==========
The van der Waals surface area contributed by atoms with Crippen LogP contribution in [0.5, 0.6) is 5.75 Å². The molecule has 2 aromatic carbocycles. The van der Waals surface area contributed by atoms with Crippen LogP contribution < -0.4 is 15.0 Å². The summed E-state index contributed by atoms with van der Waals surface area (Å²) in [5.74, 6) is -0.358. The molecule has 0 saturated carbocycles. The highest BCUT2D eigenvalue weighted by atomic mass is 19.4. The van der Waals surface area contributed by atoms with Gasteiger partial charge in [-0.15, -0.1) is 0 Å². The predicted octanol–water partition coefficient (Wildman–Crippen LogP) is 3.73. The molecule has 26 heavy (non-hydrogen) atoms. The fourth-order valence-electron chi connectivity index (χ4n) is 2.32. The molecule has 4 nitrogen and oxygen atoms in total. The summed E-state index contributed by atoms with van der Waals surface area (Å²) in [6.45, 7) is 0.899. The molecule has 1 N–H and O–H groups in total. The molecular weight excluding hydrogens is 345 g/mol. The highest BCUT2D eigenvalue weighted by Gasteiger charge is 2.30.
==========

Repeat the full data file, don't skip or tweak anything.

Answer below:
The van der Waals surface area contributed by atoms with Crippen LogP contribution in [0.5, 0.6) is 5.75 Å². The molecule has 2 aromatic carbocycles. The van der Waals surface area contributed by atoms with Crippen LogP contribution < -0.4 is 15.0 Å². The summed E-state index contributed by atoms with van der Waals surface area (Å²) in [5.74, 6) is -0.358. The molecule has 0 saturated carbocycles. The highest BCUT2D eigenvalue weighted by atomic mass is 19.4. The van der Waals surface area contributed by atoms with Gasteiger partial charge in [-0.15, -0.1) is 0 Å². The predicted octanol–water partition coefficient (Wildman–Crippen LogP) is 3.73. The molecule has 26 heavy (non-hydrogen) atoms. The fourth-order valence-electron chi connectivity index (χ4n) is 2.32. The molecule has 4 nitrogen and oxygen atoms in total. The summed E-state index contributed by atoms with van der Waals surface area (Å²) in [6.45, 7) is 0.899. The molecule has 1 N–H and O–H groups in total. The molecular weight excluding hydrogens is 345 g/mol. The highest BCUT2D eigenvalue weighted by Gasteiger charge is 2.30.